sounds; and so in jingh, jangle, tingle, tangle, and many other made words. Much #wever of this is arbitrary and fanciful, deAeshni wholly on oral utterance, and therefore scarcely writy the notice of Wallis.

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Thus worship, that is, worthshift: whence worshipful, and to worship.

Some few ending in dom, rick, wick, do especially denote dominion, at least state or condition; as kingdom, dukedom, earldom, princedom, popedom, christendom, freedom, wisdom, wboredom, bishoprick, bailiwick.

Ment and age are plainly French terminations, and are of the same import with us as among them, scarcely ever occurring, except in words derived from the French, as commandment, usage.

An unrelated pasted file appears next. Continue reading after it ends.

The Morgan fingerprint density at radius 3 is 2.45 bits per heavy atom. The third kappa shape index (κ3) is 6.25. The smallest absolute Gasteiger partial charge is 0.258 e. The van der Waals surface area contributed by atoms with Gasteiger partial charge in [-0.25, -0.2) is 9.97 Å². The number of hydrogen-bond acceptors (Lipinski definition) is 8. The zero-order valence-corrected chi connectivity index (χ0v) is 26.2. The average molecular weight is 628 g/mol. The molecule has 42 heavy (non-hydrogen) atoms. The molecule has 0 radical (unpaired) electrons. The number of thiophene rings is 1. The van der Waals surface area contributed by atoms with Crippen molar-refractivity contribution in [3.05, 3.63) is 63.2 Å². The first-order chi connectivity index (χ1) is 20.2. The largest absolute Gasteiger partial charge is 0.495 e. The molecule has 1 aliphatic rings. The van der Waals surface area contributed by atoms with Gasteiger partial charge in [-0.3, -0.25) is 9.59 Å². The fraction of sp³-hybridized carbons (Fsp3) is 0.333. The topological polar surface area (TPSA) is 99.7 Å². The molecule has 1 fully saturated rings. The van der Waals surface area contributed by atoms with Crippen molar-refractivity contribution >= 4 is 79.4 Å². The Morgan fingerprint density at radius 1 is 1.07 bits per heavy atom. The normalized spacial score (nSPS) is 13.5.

There are in English often long trains of words allied by their meaning and derivation; as to beat, a bat, baroon, a battle, a beetle, a battledoor, to batter, batter, a kind of glutinous composition for food, made by beating different ies into one mass. All these are of similar signification, and perhaps derived from the Latin batue. Thus take, touch, tickie, tack, tackle; all imply a local conjunction, from the Latin tango, tetigi, taetum.

From two are formed twain, twice, twenty, twelve, twins, twine, twist, twirl, twig, twitch, twinge, between, betwixt, twilight, twiki!.

The following remarks, extracted from Wallis, are ingenious, but of more subtlety than solidity, and such as perhaps might in every language be enlarged without end.